Eight Skills for Sexual Integrity: When Sex Is Not the Answer
What do you really need? Sometimes it's not sex, but intimate connection.
by Doug Rosenau
Part Two of a weekly eight-part series: "Eight Skills for Sexual Integrity."
In Part One of our Sexual Integrity series, we explored God's radical and wonderful views about sex. With that foundation, we now take a closer look at the real-life sex issues that men face every day. We'll start with a true story about Justin, a young family man very much like you and me.
One month, it seemed that nothing was going right for Justin. Can you relate? At work, he got a bad review. At church, his pastor appointed a co-teacher in his Sunday school class without consulting him. And at home, his wife was pouring herself into their baby boy and had little time left for him. Then, at just the wrong time, one of his co-workers, Jill, came on to him at work--and he fell quickly into an affair with her.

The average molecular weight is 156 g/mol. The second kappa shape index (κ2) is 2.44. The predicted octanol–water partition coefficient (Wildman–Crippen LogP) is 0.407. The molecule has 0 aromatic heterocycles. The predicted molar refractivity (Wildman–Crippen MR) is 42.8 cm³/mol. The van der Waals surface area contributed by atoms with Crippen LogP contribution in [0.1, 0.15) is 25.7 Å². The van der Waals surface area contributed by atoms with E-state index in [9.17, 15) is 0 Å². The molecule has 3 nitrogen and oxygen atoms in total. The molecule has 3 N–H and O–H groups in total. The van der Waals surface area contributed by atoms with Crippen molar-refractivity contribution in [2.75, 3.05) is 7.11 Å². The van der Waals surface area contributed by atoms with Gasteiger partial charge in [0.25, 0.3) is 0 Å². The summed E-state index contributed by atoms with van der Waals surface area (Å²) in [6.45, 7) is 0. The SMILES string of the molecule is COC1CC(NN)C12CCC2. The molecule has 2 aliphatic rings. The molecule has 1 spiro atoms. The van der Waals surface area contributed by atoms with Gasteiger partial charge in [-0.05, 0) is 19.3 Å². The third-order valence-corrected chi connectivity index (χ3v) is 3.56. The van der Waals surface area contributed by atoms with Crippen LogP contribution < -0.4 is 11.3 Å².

The affair was soon discovered, and Justin found himself desperately trying to save his marriage. He had time to ponder his actions, and was stunned at how he could choose to have an affair, and how quickly it happened. He wondered, What set me up? Why did I fall for it?
The Hidden Needs
It didn't take a rocket scientist to see the many unmet needs that had left Justin vulnerable: lack of affirmation, feeling incompetent, and little physical affection. He was a lonely, angry, and insecure person at the time. Everything got sabotaged when he tried to ease his pain by having a sexual affair with Jill.